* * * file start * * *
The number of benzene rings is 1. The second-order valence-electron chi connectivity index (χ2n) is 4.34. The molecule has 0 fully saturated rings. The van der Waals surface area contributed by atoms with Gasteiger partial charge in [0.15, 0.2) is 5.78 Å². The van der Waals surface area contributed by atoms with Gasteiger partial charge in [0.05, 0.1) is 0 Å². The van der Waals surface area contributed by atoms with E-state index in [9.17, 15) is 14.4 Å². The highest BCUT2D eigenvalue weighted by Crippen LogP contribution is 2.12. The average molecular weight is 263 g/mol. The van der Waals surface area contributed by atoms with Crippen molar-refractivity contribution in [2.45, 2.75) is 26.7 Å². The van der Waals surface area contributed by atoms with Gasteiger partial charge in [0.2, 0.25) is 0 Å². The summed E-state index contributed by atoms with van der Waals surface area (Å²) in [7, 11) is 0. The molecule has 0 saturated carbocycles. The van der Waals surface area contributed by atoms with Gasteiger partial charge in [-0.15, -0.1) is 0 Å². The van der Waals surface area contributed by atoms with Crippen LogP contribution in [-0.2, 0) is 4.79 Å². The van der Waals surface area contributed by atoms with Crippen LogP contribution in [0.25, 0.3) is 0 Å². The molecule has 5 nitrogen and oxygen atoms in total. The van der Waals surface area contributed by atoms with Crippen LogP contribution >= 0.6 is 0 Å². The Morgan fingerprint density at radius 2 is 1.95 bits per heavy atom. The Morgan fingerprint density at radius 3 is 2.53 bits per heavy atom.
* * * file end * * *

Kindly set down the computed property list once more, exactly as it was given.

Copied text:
The number of benzene rings is 1. The second-order valence-electron chi connectivity index (χ2n) is 4.34. The molecule has 0 fully saturated rings. The van der Waals surface area contributed by atoms with Gasteiger partial charge in [0.15, 0.2) is 5.78 Å². The van der Waals surface area contributed by atoms with Gasteiger partial charge in [0.05, 0.1) is 0 Å². The van der Waals surface area contributed by atoms with E-state index in [9.17, 15) is 14.4 Å². The highest BCUT2D eigenvalue weighted by Crippen LogP contribution is 2.12. The average molecular weight is 263 g/mol. The van der Waals surface area contributed by atoms with Crippen molar-refractivity contribution in [2.45, 2.75) is 26.7 Å². The van der Waals surface area contributed by atoms with Gasteiger partial charge in [0.2, 0.25) is 0 Å². The summed E-state index contributed by atoms with van der Waals surface area (Å²) in [7, 11) is 0. The molecule has 0 saturated carbocycles. The van der Waals surface area contributed by atoms with Gasteiger partial charge in [-0.15, -0.1) is 0 Å². The van der Waals surface area contributed by atoms with Crippen LogP contribution in [-0.2, 0) is 4.79 Å². The van der Waals surface area contributed by atoms with Crippen LogP contribution in [0.25, 0.3) is 0 Å². The molecule has 5 nitrogen and oxygen atoms in total. The van der Waals surface area contributed by atoms with Crippen LogP contribution >= 0.6 is 0 Å². The Morgan fingerprint density at radius 2 is 1.95 bits per heavy atom. The Morgan fingerprint density at radius 3 is 2.53 bits per heavy atom.